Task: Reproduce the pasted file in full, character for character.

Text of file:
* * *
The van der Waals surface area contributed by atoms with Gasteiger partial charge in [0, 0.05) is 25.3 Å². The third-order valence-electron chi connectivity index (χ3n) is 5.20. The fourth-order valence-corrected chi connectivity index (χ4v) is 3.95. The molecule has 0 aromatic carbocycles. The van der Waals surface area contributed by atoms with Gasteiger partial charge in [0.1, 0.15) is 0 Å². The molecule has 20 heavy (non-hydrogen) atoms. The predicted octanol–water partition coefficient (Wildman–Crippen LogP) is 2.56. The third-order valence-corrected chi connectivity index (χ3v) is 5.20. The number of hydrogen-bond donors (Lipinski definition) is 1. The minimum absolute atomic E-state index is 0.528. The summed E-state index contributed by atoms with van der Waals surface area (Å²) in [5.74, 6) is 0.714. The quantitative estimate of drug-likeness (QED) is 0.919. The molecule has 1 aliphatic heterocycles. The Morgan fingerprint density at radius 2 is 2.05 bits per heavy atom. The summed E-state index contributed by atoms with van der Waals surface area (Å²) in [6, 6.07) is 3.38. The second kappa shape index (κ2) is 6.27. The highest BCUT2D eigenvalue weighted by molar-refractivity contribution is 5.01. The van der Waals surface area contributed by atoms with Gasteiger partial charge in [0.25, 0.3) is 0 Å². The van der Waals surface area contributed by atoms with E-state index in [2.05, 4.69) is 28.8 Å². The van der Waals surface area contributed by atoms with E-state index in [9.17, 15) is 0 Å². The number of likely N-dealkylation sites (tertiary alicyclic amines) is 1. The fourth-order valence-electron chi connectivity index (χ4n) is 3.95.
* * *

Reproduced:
The van der Waals surface area contributed by atoms with Gasteiger partial charge in [0, 0.05) is 25.3 Å². The third-order valence-electron chi connectivity index (χ3n) is 5.20. The fourth-order valence-corrected chi connectivity index (χ4v) is 3.95. The molecule has 0 aromatic carbocycles. The van der Waals surface area contributed by atoms with Gasteiger partial charge in [0.1, 0.15) is 0 Å². The molecule has 20 heavy (non-hydrogen) atoms. The predicted octanol–water partition coefficient (Wildman–Crippen LogP) is 2.56. The third-order valence-corrected chi connectivity index (χ3v) is 5.20. The number of hydrogen-bond donors (Lipinski definition) is 1. The minimum absolute atomic E-state index is 0.528. The summed E-state index contributed by atoms with van der Waals surface area (Å²) in [5.74, 6) is 0.714. The quantitative estimate of drug-likeness (QED) is 0.919. The molecule has 1 aliphatic heterocycles. The Morgan fingerprint density at radius 2 is 2.05 bits per heavy atom. The summed E-state index contributed by atoms with van der Waals surface area (Å²) in [6, 6.07) is 3.38. The second kappa shape index (κ2) is 6.27. The highest BCUT2D eigenvalue weighted by molar-refractivity contribution is 5.01. The van der Waals surface area contributed by atoms with Gasteiger partial charge in [0.25, 0.3) is 0 Å². The van der Waals surface area contributed by atoms with E-state index in [2.05, 4.69) is 28.8 Å². The van der Waals surface area contributed by atoms with E-state index in [9.17, 15) is 0 Å². The number of likely N-dealkylation sites (tertiary alicyclic amines) is 1. The fourth-order valence-electron chi connectivity index (χ4n) is 3.95.